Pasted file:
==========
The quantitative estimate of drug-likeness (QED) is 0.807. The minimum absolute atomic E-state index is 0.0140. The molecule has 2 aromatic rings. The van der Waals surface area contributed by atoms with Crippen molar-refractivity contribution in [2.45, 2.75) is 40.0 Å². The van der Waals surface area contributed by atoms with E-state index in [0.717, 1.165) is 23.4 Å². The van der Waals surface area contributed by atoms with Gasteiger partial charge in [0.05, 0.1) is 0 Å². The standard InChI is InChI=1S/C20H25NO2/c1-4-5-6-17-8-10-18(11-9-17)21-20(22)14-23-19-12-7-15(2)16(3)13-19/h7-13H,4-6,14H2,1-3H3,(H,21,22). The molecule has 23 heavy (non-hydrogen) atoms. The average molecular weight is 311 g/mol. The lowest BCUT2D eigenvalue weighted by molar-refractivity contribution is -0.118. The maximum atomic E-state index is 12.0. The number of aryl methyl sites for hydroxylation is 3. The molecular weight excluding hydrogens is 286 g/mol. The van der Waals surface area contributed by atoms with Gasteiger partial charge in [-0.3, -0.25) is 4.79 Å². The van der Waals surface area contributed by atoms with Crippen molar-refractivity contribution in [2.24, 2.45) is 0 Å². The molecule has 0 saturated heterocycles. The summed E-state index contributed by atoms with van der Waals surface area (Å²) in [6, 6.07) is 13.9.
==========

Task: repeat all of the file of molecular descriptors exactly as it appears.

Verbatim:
The quantitative estimate of drug-likeness (QED) is 0.807. The minimum absolute atomic E-state index is 0.0140. The molecule has 2 aromatic rings. The van der Waals surface area contributed by atoms with Crippen molar-refractivity contribution in [2.45, 2.75) is 40.0 Å². The van der Waals surface area contributed by atoms with E-state index in [0.717, 1.165) is 23.4 Å². The van der Waals surface area contributed by atoms with Gasteiger partial charge in [0.05, 0.1) is 0 Å². The standard InChI is InChI=1S/C20H25NO2/c1-4-5-6-17-8-10-18(11-9-17)21-20(22)14-23-19-12-7-15(2)16(3)13-19/h7-13H,4-6,14H2,1-3H3,(H,21,22). The molecule has 23 heavy (non-hydrogen) atoms. The average molecular weight is 311 g/mol. The lowest BCUT2D eigenvalue weighted by molar-refractivity contribution is -0.118. The maximum atomic E-state index is 12.0. The number of aryl methyl sites for hydroxylation is 3. The molecular weight excluding hydrogens is 286 g/mol. The van der Waals surface area contributed by atoms with Gasteiger partial charge in [-0.3, -0.25) is 4.79 Å². The van der Waals surface area contributed by atoms with Crippen molar-refractivity contribution in [2.24, 2.45) is 0 Å². The molecule has 0 saturated heterocycles. The summed E-state index contributed by atoms with van der Waals surface area (Å²) in [6, 6.07) is 13.9.